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Injury Prevention For Runners: Is Running A Safe Activity?


Running group enjoying an outdoor run. Diverse demographic of runners

Injury prevention for runners is a big topic and many variables can come into play. Running can be an enjoyable activity for most ages and fitness levels. In fact, runners often have healthier joints than inactive people and it has been observed that recreational running volumes reduce the risk of hip and knee osteoarthritis. This is a benefit of frequent loading which strengthens the cartilage in these major joints. One of our favourite sayings around the clinic is “motion is lotion” and movement strengthens bone and muscle while keeping cartilage lubricated and cushioned.


Running injuries are most commonly related to failures in the body’s tissues including the bones, muscle, tendons, and ligaments, and often manifest in injuries such as patellofemoral pain (front of knee pain), IT band (outside of knee pain), or Achilles injury.


The most common cause of injury is an error in training load. When we talk about training load, we are typically referring to training frequency, intensity, or duration. If an error in training load exists, injuries can take 3-6 weeks to manifest. This means that you may not realize your tissues aren't able to support the demands placed on them until you are several weeks into a new training program. When runners are beginning a new training program or upping the ante on a current program, it is always important to listen to your body and respond to the signals that it sends. While training, a small degree of pain or discomfort is to be expected. We recommend adhering to a 24-hour rule. If pain persists past 24 hours or gradually increases, seek the expert advice of a physiotherapist or kinesiologist to avoid serious setbacks due to injury.


Common Running Related Injuries


At the clinic, when an injured runner comes to us, we tend to see one of the following 3 injuries: patellofemoral pain, IT Band, or injury to the Achilles tendon. Glutes, or butt muscles, experience 2-3 times bodyweight force (BWF) for each stride while running, quadriceps, or thigh muscles, experience 4-6 times BWF, and calf muscles experience a whopping 9-11 times BWF for each stride! Considering the amount of force experienced by muscles that move the hips, knees, and ankles, it makes sense that these muscles and joints would have the greatest risk of potential injury. Don’t worry, our bodies are designed to handle it, we just need to progress responsibly.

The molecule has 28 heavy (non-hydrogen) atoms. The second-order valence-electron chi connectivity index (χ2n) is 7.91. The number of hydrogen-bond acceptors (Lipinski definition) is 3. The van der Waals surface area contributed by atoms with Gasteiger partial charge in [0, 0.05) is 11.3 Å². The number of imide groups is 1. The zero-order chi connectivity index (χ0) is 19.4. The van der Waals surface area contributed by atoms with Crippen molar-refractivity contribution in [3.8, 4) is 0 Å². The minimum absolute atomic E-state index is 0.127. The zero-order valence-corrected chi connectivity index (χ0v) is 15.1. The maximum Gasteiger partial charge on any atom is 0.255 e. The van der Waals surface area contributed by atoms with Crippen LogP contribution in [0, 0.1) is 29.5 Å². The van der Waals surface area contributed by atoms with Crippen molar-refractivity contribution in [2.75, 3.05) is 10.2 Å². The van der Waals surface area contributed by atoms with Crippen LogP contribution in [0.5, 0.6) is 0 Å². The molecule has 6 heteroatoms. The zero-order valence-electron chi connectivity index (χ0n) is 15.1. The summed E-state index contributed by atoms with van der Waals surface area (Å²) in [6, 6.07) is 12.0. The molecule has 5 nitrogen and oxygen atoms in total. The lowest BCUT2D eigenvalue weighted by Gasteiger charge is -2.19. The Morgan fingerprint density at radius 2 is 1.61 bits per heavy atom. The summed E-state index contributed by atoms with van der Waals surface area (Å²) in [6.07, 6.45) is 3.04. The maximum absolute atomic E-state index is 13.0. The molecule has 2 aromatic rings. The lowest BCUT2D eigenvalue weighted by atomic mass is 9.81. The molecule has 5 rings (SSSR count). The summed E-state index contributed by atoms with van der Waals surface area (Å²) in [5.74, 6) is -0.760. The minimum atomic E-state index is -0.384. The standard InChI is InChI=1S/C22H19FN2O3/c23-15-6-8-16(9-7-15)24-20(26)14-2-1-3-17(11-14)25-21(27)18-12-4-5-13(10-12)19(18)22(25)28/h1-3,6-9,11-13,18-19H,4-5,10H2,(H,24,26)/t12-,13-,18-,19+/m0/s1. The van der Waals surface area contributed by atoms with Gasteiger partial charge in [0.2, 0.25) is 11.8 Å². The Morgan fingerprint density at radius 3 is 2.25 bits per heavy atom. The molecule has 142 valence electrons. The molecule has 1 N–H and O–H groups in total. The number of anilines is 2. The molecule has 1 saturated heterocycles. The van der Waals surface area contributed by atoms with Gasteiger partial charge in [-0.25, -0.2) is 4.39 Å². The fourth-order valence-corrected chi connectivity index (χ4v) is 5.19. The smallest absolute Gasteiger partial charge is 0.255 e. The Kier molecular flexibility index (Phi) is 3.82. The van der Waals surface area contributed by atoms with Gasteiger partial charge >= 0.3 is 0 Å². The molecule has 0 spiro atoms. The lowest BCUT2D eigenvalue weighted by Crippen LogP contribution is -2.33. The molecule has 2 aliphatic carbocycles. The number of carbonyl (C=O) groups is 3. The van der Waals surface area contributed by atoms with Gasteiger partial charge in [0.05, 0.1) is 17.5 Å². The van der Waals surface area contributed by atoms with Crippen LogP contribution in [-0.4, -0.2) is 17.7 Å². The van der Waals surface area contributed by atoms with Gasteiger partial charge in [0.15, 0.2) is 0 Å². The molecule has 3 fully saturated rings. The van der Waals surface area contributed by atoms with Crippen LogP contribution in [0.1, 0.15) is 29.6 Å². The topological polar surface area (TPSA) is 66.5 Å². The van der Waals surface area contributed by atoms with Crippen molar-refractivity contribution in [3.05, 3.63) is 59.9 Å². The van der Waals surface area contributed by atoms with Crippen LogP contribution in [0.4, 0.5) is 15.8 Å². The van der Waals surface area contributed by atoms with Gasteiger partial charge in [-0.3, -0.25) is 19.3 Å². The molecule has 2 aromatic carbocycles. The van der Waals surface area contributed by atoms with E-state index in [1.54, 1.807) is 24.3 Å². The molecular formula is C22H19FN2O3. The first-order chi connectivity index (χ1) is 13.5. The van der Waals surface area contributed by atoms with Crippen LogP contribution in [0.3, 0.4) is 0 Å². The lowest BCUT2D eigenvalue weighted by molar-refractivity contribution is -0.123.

How To Avoid Training Load Injuries


Our body tissues need to be able to meet the demands being placed on them and load management starts with being realistic about where you are today as a runner or walker. Modifying the distance, frequency and intensity of your workouts so that your progression is gradual will prevent straining the tissues to the point of injury. Runners tend to train consistently at a moderate intensity with their distance and frequency remaining the same. This leads to injury when tissue stress begins to compound without sufficient opportunity for the tissues to unload and recover. Adhering to an 80/20% training load, where 80% of your weekly runs are easier (ie. slower pacing, shorter distance, or longer rest intervals) and 20% are harder (increased speed, longer distance, or shorter rest intervals) creates a progressive load that your tissues can adapt to while allowing for enough recovery time to avoid injury.


What Can Be Done To Prevent Running Injuries?


Incorporating exercises that strengthen the major muscle groups involved with running and walking such as the glutes, quads, hamstrings and calves will help prevent injuries by increasing the body’s load capacity. These fantastic strength training exercises will enhance your training program and help to increase that load capacity. Give them a try!


When Should I Seek Professional Help for an Injury?


Our 24-hour rule of thumb applies here. Additionally, If the pain changes your gait pattern or if you are experiencing pain that is increasing and persisting, you should seek help from your healthcare practitioner. It is also recommended that if you have a previous history of injury and are new or restarting a training program, you should be assessed by your healthcare practitioner to identify potential risk factors. Early identification of possible tissue failure can go a long way toward speedy recovery, or even avoiding injury altogether.


What to Expect When you Visit your Physio or Kinesiologist?


Our physios will want to understand where you are today and what your goals are. They can help you tailor your running training to fit your needs as well as assess muscle strength and provide you with exercises that will make your body strong and keep you running!




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